• Jesus is the true and better Rock of Moses who, struck with the rod of God’s justice, now gives us water in the desert.
  • Jesus is the true and better Job, the truly innocent sufferer, who then intercedes for and saves his stupid friends (Job 42).
  • Jesus is the true and better David, whose victory becomes his people’s victory, though they never lifted a stone to accomplish it themselves.
  • Jesus is the true and better Esther who didn’t just risk losing an earthly palace but lost the ultimate and heavenly one, who didn’t just risk his life, but gave his life to save his people.
  • Jesus is the true and better Jonah who was cast out into the storm so that we could be brought in.

jesus-star-of-david-1Jesus is the real Rock of Moses, the real Passover Lamb – innocent, perfect, helpless, slain so the angel of death will pass over us. He is the true temple, the true prophet, the true priest, the true king, the true sacrifice, the Lamb, the Light, the Bread.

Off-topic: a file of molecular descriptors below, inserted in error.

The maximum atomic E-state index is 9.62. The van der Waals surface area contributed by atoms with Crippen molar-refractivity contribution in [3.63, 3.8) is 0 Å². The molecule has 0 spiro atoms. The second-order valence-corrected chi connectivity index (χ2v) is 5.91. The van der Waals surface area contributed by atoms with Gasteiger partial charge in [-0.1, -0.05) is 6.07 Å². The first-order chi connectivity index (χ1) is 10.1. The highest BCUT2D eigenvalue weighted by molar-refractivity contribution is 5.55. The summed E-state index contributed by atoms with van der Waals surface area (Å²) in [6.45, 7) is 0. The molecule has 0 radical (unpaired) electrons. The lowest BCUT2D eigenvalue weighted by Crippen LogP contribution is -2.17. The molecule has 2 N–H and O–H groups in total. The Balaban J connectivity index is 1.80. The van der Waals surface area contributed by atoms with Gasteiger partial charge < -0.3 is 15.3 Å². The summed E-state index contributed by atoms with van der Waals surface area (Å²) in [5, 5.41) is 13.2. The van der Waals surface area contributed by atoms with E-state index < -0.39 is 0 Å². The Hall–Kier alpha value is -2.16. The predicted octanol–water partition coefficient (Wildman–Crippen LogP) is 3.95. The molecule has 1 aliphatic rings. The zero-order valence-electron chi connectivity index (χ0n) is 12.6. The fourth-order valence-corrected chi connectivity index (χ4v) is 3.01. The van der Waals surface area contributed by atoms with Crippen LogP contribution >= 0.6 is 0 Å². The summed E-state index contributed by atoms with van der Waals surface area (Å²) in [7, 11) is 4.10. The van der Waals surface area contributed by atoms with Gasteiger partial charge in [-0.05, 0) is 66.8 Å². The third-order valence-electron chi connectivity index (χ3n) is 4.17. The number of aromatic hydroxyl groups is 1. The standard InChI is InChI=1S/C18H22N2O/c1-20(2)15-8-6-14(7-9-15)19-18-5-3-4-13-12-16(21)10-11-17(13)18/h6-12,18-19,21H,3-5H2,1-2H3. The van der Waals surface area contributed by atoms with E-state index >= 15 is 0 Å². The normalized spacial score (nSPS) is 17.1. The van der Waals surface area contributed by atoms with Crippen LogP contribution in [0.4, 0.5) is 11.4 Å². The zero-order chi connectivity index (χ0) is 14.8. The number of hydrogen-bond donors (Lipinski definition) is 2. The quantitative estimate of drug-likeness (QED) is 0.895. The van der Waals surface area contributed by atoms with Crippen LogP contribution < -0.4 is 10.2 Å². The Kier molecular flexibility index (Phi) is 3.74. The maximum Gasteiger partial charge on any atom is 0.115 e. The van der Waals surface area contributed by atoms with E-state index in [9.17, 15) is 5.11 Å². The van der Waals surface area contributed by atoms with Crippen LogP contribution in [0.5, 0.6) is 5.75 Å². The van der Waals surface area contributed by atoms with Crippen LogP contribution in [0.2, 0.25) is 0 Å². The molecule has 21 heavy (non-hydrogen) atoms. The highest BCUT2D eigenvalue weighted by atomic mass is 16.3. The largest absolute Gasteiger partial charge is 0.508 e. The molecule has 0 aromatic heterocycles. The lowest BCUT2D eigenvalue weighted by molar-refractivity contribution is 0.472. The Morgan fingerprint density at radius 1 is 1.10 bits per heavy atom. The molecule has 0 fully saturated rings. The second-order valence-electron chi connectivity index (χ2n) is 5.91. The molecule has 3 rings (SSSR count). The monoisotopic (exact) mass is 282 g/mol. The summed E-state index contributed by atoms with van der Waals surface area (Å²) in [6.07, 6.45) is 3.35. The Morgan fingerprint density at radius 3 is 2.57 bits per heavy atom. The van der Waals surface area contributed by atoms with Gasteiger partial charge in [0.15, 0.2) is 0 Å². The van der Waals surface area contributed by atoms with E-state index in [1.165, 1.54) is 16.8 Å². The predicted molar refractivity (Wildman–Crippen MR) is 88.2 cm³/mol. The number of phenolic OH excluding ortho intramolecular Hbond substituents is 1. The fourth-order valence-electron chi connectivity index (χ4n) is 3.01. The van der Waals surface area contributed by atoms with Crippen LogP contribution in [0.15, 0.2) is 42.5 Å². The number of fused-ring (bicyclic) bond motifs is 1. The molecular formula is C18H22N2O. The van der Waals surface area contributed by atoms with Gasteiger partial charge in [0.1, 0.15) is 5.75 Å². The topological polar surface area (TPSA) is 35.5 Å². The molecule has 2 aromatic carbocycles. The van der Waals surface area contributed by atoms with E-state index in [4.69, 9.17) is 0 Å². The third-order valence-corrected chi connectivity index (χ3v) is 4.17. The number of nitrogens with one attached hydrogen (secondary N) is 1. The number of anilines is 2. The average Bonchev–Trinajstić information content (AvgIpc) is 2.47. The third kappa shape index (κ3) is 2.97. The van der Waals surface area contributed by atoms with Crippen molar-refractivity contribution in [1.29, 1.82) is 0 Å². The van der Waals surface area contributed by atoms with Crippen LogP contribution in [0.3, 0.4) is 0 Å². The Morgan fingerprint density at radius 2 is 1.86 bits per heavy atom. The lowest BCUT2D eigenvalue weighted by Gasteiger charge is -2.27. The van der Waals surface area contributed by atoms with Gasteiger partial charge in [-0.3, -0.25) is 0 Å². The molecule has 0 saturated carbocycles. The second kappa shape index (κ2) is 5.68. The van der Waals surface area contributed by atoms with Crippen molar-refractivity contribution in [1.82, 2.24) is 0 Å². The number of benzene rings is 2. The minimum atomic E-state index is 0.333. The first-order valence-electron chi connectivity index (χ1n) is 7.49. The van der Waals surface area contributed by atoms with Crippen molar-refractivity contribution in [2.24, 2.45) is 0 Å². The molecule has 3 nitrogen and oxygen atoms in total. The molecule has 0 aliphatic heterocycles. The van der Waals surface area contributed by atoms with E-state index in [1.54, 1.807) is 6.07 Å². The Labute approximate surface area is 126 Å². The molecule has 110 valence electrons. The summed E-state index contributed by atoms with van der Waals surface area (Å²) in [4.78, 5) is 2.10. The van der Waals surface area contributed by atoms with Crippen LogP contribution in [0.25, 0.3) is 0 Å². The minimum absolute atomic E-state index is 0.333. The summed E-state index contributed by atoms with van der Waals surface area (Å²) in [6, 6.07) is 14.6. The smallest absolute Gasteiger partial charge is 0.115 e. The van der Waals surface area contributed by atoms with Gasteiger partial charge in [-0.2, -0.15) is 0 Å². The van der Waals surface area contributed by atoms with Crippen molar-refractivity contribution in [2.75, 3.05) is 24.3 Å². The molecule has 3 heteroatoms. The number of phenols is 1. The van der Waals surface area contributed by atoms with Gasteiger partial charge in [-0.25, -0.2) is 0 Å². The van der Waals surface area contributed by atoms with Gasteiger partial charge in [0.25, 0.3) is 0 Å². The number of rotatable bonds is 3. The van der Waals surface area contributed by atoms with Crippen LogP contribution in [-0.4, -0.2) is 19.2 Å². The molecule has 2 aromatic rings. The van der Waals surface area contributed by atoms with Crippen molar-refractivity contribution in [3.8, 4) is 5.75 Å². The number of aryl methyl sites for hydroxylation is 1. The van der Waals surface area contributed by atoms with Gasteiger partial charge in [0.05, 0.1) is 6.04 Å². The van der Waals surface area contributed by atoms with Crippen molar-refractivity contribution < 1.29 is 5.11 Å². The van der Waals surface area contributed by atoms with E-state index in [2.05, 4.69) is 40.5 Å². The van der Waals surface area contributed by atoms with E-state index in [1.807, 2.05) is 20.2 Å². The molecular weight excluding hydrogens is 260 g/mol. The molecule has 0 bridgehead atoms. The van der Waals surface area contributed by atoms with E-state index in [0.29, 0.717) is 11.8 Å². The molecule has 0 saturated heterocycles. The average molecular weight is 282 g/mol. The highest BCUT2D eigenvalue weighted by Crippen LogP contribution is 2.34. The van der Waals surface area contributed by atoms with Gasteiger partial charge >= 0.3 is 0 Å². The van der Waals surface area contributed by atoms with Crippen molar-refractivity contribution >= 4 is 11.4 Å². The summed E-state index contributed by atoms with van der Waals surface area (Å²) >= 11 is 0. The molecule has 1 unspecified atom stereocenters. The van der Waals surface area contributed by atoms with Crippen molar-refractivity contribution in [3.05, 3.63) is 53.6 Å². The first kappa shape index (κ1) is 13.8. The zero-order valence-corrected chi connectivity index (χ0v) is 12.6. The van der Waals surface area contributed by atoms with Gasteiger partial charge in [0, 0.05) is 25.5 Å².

The Bible is not about you — it is about him.

(Tim Keller, Ockenga Preaching Series 2006)

November 3, 2010

On Friendship, Baptism and Repenting of Righteousness

“…spurring one another on towards love and good deeds.” (Heb. 10:24) 

Bizarrely, the closer some relationships are, the more permissive they can become; and our passion to do what is right is diluted. As we feel able to relax completely with trusted friends, we can abuse the sense of ease by letting our behavior slip. Gradually language that we would never use in public slips into the conversation and off-white humour that we know is inappropriate becomes part of the common currency of our friendship, because we feel able to let our hair down. The friendship has now become one that gives permission (where we give each other a license to compromise) rather than providing exhortation (where we encourage each other towards character and excellence).